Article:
Penguin Books

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The imprint Penguin Books was co-founded in 1935 by Sir Allen Lane, with his brothers Richard and John. It is said that Lane thought of the idea of cheap mass-produced paperback books when he discovered that he had nothing to read on a rail journey. With the introduction of high quality fiction and non-fiction paperback books, Penguin revolutionised publishing in the 1930s. The books were sold for 6d throught outlest like W H Smith and Woolworth.

Lane had already decided on an animal as the motif, and when a penguin was suggested, the first designer Edward Young went straight off to the zoo to spend the rest of the day drawing penguins in every pose. The clear logo was matched with the archetypal modern typeface, Gill Sans, and the  three-band cover in different colours for different genres.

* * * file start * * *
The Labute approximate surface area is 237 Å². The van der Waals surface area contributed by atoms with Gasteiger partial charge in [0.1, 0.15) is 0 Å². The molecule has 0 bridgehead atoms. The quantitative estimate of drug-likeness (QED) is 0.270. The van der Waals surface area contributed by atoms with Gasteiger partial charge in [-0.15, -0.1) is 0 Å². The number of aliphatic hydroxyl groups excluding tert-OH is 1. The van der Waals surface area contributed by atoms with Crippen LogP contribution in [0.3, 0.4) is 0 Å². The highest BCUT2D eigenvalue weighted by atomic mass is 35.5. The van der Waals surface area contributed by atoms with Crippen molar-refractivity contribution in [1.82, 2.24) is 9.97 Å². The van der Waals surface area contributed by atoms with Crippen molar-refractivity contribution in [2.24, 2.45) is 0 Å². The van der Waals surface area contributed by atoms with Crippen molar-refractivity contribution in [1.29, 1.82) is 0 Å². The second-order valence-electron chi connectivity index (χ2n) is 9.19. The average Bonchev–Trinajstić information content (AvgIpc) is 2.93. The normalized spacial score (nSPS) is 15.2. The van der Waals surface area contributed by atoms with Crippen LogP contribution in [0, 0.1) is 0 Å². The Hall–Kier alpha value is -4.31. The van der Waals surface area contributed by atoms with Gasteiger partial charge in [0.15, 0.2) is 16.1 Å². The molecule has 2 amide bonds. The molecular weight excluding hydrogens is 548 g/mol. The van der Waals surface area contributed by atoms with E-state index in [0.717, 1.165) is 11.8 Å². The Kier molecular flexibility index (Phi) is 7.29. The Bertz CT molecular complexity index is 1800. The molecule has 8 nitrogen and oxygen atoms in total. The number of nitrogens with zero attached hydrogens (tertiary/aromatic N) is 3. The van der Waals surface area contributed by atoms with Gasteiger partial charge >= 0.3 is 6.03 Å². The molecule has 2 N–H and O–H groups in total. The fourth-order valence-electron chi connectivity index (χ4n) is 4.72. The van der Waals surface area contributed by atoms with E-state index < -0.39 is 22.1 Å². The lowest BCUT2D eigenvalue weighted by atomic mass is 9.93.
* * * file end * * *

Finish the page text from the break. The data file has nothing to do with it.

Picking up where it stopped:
Later, the Pelican and the Puffin were introduced


After 1945, with the easing of the restrictions on the use of paper, the imprint began to succumb to the visual demands of the market, and retain the logo only in miniature. These examples are from 1962, 1984 & 1999


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